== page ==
If you were on “Jeopardy” and the category was musical instruments and the answer was something about a zither-like creation first crafted in ancient China, the question might very well be, “What is a guzheng?”
Plucking the strings of her intricately designed, wooden guzheng on a recent Friday evening, Dr. Kathy Wang explained the origins of the instrument date back some 3,000 years.
As guests listened to her music during a reception at Mainstreet Galleries in Kingston, some of them remarked on how well it blended with the sounds of a much more modern instrument, the theremin Jason Smeltzer of Scranton was playing.
In contrast to Wang’s traditional strings, Smeltzer’s theremin seemed so high-tech as to be otherworldly because he was able to play it without touching it.
“Oh, my kids are going to love this,” Mary Jane Shinko of Wilkes-Barre said as she used her phone to record Smeltzer manipulating his hands between the instrument’s two antennae to perform the theme to the 1960s TV show “Star Trek.”
“This one controls the volume,” Smeltzer said, pointing to one antenna. “And this one controls the pitch.”
“It works kind of like a burglar alarm,” he said.
The somewhat eerie sounds of the theremin did appear in the original “Star Trek” theme song as well as in several science-fiction movies of the 1950s, Smeltzer said. So it’s not really a modern miracle of an instrument.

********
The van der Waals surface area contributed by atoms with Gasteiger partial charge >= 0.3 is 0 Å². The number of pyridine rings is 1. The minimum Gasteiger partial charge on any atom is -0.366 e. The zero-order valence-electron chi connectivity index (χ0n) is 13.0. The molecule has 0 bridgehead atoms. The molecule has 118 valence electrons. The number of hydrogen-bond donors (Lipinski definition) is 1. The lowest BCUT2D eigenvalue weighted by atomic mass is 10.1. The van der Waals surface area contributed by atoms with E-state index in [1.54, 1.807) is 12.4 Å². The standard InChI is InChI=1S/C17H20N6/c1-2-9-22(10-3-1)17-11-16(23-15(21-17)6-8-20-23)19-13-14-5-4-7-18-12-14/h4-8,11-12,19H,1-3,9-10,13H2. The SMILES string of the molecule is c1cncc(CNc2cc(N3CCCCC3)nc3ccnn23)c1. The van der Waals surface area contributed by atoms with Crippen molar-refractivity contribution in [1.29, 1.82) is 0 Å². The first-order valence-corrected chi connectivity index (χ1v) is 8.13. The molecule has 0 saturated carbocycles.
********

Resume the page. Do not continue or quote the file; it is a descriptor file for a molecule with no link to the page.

Leon Theremin developed what was then his newfangled invention back in 1920s Russia — that tidbit of information also might show up on “Jeopardy” someday — and Smeltzer uses his theremin to play classical music and jazz, to entertain folks at First Night Scranton and, as he demonstrated at Mainstreet Galleries, to take requests.
“Do you know the muffin man, the muffin man, the muffin man?” several bystanders sang along as he played that child’s tune.
Soon it was time for the highlight of the evening, a dramatic reading by Robert A. Anderson of West Wyoming from his book, “The Cat, The Sun and The Mirror.” Anderson donned a fedora, the better to resemble the title-character cat, who is a detective, and his wife, Rose Marie Wright, held up illustrations from the book, which had been done by artist Hannah Way Rawe.
While local choreographer Wendy Weir Henry and a group of children voiced other roles from story, Wang’s fingers moved gracefully over the strings of the guzheng, and Smeltzer’s fingers moved with equal fluidity, seeming to pluck the air.